1
$\begingroup$

I am in a study group learning about quantum computing using O'Reilly - Programming Quantum Computing. I'm a developer, not a physicist. :) I feel like my question is rudimentary but I can't seem to find an answer here or anywhere else.

I'm confused on the Swap test; why it works and why doesn't it affect the qubits being swapped. Not the physics behind why the measurements diverge or approach |1>, but rather why the condition qubit of the cswap operation is altered at all.

I understand the cswap operation swaps two qubits based on a condition qubit. You might say the condition qubit has an influence on the swapped qubits.

However, a Swap Test shows that the condition qubit itself will be changed based on how closely the target qubits are equal. How do the swapped qubits have any influence back on the condition qubit? And furthermore, during the swap test aren't we potentially swapping the qubits? Should we be swapping them back so that our test doesn't actually change the state of the target qubits?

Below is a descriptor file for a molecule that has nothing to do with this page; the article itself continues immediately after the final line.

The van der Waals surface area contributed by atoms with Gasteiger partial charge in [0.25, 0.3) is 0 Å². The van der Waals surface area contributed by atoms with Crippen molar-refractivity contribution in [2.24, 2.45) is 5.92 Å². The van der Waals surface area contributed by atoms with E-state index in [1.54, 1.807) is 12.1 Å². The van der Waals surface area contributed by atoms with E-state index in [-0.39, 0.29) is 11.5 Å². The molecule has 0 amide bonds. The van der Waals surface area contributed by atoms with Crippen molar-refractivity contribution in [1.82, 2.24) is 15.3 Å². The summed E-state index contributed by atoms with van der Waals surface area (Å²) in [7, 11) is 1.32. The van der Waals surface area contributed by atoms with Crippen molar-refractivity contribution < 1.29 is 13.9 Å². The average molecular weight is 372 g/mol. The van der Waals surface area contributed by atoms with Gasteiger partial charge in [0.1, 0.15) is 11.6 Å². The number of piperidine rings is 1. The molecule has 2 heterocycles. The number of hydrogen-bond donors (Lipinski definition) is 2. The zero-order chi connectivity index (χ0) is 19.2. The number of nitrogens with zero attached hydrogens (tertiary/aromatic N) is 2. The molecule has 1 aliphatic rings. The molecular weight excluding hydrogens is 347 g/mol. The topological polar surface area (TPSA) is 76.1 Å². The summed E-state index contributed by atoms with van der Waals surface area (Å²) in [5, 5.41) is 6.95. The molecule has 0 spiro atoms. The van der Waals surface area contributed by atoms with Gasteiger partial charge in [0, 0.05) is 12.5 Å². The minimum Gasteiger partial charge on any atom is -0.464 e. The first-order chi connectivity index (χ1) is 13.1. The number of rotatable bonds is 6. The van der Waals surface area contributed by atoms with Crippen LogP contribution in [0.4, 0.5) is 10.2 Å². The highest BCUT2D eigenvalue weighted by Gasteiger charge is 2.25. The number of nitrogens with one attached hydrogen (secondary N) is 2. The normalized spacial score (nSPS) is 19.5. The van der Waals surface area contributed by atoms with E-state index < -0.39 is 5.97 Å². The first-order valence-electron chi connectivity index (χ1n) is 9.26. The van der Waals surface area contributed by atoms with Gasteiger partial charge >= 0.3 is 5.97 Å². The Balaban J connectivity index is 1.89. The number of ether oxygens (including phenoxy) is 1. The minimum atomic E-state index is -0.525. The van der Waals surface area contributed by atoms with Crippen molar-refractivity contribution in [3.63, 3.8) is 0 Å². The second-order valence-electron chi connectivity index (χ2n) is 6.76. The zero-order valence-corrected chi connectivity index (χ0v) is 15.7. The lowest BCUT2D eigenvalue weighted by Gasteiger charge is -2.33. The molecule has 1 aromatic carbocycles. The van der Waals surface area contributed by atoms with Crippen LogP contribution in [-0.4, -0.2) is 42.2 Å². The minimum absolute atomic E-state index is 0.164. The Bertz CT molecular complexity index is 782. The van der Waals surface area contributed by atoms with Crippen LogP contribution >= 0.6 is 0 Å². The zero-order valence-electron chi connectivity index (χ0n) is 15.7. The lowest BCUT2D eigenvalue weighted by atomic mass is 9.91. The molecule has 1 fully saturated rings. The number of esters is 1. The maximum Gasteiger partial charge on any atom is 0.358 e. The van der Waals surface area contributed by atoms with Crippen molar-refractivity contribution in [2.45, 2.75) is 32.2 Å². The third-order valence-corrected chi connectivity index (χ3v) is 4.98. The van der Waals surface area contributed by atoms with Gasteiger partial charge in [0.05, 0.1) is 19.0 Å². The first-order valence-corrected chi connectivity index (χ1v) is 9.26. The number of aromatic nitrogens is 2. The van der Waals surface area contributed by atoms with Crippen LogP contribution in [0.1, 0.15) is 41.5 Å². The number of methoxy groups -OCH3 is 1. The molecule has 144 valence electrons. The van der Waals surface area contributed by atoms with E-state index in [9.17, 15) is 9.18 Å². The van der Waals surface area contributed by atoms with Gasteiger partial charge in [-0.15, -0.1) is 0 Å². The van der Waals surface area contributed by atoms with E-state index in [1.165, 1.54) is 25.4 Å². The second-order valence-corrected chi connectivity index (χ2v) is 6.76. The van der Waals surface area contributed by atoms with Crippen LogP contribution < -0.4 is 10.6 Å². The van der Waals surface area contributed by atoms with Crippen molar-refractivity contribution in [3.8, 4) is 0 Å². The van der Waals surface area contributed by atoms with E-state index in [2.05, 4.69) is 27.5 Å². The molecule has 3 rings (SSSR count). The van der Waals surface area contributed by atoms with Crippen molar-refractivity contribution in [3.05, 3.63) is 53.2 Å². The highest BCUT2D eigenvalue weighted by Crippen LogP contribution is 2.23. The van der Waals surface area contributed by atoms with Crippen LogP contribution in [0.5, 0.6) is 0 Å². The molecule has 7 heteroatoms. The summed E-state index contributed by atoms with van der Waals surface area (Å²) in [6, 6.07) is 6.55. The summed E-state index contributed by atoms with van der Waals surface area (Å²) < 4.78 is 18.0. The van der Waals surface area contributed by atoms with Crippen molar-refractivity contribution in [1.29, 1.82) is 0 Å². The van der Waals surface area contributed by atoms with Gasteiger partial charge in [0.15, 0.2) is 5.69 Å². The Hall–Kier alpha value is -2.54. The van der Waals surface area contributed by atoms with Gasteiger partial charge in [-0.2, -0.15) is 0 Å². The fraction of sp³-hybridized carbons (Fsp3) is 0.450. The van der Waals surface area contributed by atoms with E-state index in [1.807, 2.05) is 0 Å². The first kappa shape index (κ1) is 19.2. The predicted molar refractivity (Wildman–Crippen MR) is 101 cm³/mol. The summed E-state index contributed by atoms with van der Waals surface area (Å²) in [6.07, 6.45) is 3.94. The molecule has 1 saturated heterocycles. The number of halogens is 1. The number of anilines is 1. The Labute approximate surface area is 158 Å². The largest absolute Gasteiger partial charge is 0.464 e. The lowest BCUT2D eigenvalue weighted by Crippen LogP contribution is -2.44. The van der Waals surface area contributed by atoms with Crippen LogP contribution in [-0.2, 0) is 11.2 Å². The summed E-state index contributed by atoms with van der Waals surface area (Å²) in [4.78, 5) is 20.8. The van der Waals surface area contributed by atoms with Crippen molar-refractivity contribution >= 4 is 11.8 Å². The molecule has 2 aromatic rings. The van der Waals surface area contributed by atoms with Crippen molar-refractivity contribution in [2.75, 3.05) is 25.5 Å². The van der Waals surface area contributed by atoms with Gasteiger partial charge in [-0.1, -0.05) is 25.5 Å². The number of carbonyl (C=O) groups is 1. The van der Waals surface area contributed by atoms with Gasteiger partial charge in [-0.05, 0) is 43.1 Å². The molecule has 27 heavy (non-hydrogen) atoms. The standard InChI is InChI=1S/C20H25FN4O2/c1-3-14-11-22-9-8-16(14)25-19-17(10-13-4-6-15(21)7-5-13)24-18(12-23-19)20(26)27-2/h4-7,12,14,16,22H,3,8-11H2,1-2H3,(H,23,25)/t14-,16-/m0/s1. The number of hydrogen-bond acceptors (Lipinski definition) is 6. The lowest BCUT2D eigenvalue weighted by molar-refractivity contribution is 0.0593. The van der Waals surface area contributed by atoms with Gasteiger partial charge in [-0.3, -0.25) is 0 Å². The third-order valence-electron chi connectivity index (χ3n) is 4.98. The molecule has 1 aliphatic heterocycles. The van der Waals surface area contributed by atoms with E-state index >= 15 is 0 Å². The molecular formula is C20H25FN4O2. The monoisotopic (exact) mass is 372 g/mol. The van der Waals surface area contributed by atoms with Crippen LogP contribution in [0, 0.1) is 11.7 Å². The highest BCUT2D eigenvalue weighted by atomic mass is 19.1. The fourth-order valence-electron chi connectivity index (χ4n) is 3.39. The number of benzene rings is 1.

$\endgroup$
1
  • 2
    $\begingroup$ This isn't an issue just for the swap test, but throughout the study of quantum algorithms. It's a mechanism called "phase kickback". With that specific term, you should find loads of material on this site! $\endgroup$
    – DaftWullie
    May 11 at 8:16
1
$\begingroup$

Deciding which qubit is a source and which is a target and changes depends on a basis. In a basis-independent sense, the qubits get entangled, and it affects both sides. In a swap test you apply Hadamard gate to the control qubit which can be interpreted as a change of basis, and subsequent CSWAP gate changes the control qubit

$\endgroup$
1
  • $\begingroup$ So, my hang-up may be from my traditional programming background. In "classic computers" an operation that has a condition, like an "if (someVar someCondition) then..." the evaluation of that condition should never alter someVar. But in quantum computing it seems that most any interaction with a qubit potentially has an effect. Is this generally correct? $\endgroup$ May 12 at 18:19

Your Answer

By clicking “Post Your Answer”, you agree to our terms of service, privacy policy and cookie policy

Not the answer you're looking for? Browse other questions tagged or ask your own question.